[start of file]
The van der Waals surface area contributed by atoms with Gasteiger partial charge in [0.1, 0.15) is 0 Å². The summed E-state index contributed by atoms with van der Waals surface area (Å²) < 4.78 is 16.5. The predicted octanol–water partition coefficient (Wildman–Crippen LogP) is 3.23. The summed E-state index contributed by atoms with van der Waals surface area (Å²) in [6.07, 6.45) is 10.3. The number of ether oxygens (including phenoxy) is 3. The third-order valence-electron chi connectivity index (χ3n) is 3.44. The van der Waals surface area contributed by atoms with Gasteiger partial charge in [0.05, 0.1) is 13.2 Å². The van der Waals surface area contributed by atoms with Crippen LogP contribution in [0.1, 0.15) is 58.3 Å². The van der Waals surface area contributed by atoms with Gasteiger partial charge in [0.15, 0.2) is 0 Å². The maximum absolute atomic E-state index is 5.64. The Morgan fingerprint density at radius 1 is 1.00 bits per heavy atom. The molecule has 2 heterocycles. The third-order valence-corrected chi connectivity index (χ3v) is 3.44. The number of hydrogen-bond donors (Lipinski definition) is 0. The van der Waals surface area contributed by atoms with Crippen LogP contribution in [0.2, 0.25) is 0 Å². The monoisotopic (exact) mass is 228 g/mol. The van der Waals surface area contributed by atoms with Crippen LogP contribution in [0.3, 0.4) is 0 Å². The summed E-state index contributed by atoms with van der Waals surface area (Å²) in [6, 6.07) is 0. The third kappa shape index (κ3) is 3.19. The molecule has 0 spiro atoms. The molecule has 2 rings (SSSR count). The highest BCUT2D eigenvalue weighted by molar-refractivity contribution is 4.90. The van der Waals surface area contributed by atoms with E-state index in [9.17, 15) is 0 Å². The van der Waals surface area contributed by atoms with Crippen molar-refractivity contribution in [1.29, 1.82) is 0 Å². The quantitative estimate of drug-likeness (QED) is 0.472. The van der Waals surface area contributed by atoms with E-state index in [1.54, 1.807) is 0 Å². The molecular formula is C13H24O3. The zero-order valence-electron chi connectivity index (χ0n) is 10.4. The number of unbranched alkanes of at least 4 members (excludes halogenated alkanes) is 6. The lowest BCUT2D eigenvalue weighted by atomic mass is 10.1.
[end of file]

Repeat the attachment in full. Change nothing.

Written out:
The van der Waals surface area contributed by atoms with Gasteiger partial charge in [0.1, 0.15) is 0 Å². The summed E-state index contributed by atoms with van der Waals surface area (Å²) < 4.78 is 16.5. The predicted octanol–water partition coefficient (Wildman–Crippen LogP) is 3.23. The summed E-state index contributed by atoms with van der Waals surface area (Å²) in [6.07, 6.45) is 10.3. The number of ether oxygens (including phenoxy) is 3. The third-order valence-electron chi connectivity index (χ3n) is 3.44. The van der Waals surface area contributed by atoms with Gasteiger partial charge in [0.05, 0.1) is 13.2 Å². The van der Waals surface area contributed by atoms with Crippen LogP contribution in [0.1, 0.15) is 58.3 Å². The van der Waals surface area contributed by atoms with Gasteiger partial charge in [0.15, 0.2) is 0 Å². The maximum absolute atomic E-state index is 5.64. The Morgan fingerprint density at radius 1 is 1.00 bits per heavy atom. The molecule has 2 heterocycles. The third-order valence-corrected chi connectivity index (χ3v) is 3.44. The number of hydrogen-bond donors (Lipinski definition) is 0. The van der Waals surface area contributed by atoms with Crippen LogP contribution in [0.2, 0.25) is 0 Å². The monoisotopic (exact) mass is 228 g/mol. The van der Waals surface area contributed by atoms with Crippen LogP contribution in [0.3, 0.4) is 0 Å². The summed E-state index contributed by atoms with van der Waals surface area (Å²) in [6, 6.07) is 0. The third kappa shape index (κ3) is 3.19. The molecule has 0 spiro atoms. The molecule has 2 rings (SSSR count). The highest BCUT2D eigenvalue weighted by molar-refractivity contribution is 4.90. The van der Waals surface area contributed by atoms with E-state index in [9.17, 15) is 0 Å². The van der Waals surface area contributed by atoms with Crippen molar-refractivity contribution in [1.29, 1.82) is 0 Å². The quantitative estimate of drug-likeness (QED) is 0.472. The van der Waals surface area contributed by atoms with E-state index in [1.54, 1.807) is 0 Å². The molecular formula is C13H24O3. The zero-order valence-electron chi connectivity index (χ0n) is 10.4. The number of unbranched alkanes of at least 4 members (excludes halogenated alkanes) is 6. The lowest BCUT2D eigenvalue weighted by atomic mass is 10.1.